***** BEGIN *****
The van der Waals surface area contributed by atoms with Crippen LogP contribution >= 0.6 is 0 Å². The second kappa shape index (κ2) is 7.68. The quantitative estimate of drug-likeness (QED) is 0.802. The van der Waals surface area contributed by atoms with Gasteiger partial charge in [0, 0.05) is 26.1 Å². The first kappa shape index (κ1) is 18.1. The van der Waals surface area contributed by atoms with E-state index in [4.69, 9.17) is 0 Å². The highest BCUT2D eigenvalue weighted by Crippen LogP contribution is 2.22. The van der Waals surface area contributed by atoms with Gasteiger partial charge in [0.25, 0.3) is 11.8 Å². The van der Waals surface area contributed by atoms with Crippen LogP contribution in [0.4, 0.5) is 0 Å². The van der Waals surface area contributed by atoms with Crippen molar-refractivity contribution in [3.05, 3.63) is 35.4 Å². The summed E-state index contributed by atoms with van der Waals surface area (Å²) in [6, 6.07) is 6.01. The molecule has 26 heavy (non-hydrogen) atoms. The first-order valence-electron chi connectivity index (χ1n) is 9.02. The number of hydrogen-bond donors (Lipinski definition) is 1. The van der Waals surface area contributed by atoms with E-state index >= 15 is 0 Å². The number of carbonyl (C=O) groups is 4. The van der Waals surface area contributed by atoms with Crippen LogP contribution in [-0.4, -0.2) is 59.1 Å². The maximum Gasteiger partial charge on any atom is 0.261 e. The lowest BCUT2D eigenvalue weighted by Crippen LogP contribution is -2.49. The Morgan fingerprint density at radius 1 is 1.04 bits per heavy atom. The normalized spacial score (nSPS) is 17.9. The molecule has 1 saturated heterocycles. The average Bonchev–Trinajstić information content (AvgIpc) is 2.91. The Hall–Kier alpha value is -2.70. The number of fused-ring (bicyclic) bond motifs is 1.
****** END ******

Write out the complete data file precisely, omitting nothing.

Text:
The van der Waals surface area contributed by atoms with Crippen LogP contribution >= 0.6 is 0 Å². The second kappa shape index (κ2) is 7.68. The quantitative estimate of drug-likeness (QED) is 0.802. The van der Waals surface area contributed by atoms with Gasteiger partial charge in [0, 0.05) is 26.1 Å². The first kappa shape index (κ1) is 18.1. The van der Waals surface area contributed by atoms with E-state index in [4.69, 9.17) is 0 Å². The highest BCUT2D eigenvalue weighted by Crippen LogP contribution is 2.22. The van der Waals surface area contributed by atoms with Gasteiger partial charge in [0.25, 0.3) is 11.8 Å². The van der Waals surface area contributed by atoms with Crippen LogP contribution in [0.4, 0.5) is 0 Å². The van der Waals surface area contributed by atoms with Crippen molar-refractivity contribution in [3.05, 3.63) is 35.4 Å². The summed E-state index contributed by atoms with van der Waals surface area (Å²) in [6, 6.07) is 6.01. The molecule has 26 heavy (non-hydrogen) atoms. The first-order valence-electron chi connectivity index (χ1n) is 9.02. The number of hydrogen-bond donors (Lipinski definition) is 1. The van der Waals surface area contributed by atoms with E-state index >= 15 is 0 Å². The number of carbonyl (C=O) groups is 4. The van der Waals surface area contributed by atoms with Crippen LogP contribution in [-0.4, -0.2) is 59.1 Å². The maximum Gasteiger partial charge on any atom is 0.261 e. The lowest BCUT2D eigenvalue weighted by Crippen LogP contribution is -2.49. The Morgan fingerprint density at radius 1 is 1.04 bits per heavy atom. The normalized spacial score (nSPS) is 17.9. The molecule has 1 saturated heterocycles. The average Bonchev–Trinajstić information content (AvgIpc) is 2.91. The Hall–Kier alpha value is -2.70. The number of fused-ring (bicyclic) bond motifs is 1.